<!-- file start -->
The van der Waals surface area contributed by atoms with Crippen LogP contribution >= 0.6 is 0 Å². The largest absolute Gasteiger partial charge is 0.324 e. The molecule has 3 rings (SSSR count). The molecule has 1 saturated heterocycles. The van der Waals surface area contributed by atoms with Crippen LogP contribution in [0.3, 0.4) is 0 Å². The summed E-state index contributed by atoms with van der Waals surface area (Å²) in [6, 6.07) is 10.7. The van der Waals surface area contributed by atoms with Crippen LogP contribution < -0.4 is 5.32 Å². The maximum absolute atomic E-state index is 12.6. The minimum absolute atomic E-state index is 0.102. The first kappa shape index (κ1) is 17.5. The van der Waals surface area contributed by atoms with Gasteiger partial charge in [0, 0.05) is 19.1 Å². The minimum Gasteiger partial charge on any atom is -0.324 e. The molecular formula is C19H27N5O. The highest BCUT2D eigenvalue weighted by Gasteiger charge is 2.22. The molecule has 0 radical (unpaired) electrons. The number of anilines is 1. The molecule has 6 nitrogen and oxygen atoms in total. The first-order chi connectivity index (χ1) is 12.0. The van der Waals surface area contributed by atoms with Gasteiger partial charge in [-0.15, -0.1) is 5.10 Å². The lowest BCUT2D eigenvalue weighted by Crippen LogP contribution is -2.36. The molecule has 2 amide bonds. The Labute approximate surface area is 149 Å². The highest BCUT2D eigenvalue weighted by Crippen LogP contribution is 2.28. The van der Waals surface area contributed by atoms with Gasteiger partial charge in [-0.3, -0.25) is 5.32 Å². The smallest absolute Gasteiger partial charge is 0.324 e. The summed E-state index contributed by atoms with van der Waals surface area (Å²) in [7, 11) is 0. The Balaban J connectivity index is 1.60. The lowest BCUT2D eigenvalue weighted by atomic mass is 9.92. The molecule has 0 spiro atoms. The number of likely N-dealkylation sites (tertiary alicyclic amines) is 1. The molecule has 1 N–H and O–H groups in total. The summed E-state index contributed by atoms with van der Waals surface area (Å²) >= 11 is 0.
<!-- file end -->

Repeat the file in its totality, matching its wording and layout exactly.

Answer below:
The van der Waals surface area contributed by atoms with Crippen LogP contribution >= 0.6 is 0 Å². The largest absolute Gasteiger partial charge is 0.324 e. The molecule has 3 rings (SSSR count). The molecule has 1 saturated heterocycles. The van der Waals surface area contributed by atoms with Crippen LogP contribution in [0.3, 0.4) is 0 Å². The summed E-state index contributed by atoms with van der Waals surface area (Å²) in [6, 6.07) is 10.7. The van der Waals surface area contributed by atoms with Crippen LogP contribution < -0.4 is 5.32 Å². The maximum absolute atomic E-state index is 12.6. The minimum absolute atomic E-state index is 0.102. The first kappa shape index (κ1) is 17.5. The van der Waals surface area contributed by atoms with Gasteiger partial charge in [0, 0.05) is 19.1 Å². The minimum Gasteiger partial charge on any atom is -0.324 e. The molecular formula is C19H27N5O. The highest BCUT2D eigenvalue weighted by Gasteiger charge is 2.22. The molecule has 0 radical (unpaired) electrons. The number of anilines is 1. The molecule has 6 nitrogen and oxygen atoms in total. The first-order chi connectivity index (χ1) is 12.0. The van der Waals surface area contributed by atoms with Gasteiger partial charge in [-0.15, -0.1) is 5.10 Å². The lowest BCUT2D eigenvalue weighted by Crippen LogP contribution is -2.36. The molecule has 2 amide bonds. The Labute approximate surface area is 149 Å². The highest BCUT2D eigenvalue weighted by Crippen LogP contribution is 2.28. The van der Waals surface area contributed by atoms with Gasteiger partial charge in [-0.3, -0.25) is 5.32 Å². The smallest absolute Gasteiger partial charge is 0.324 e. The summed E-state index contributed by atoms with van der Waals surface area (Å²) in [7, 11) is 0. The Balaban J connectivity index is 1.60. The lowest BCUT2D eigenvalue weighted by atomic mass is 9.92. The molecule has 0 spiro atoms. The number of likely N-dealkylation sites (tertiary alicyclic amines) is 1. The molecule has 1 N–H and O–H groups in total. The summed E-state index contributed by atoms with van der Waals surface area (Å²) >= 11 is 0.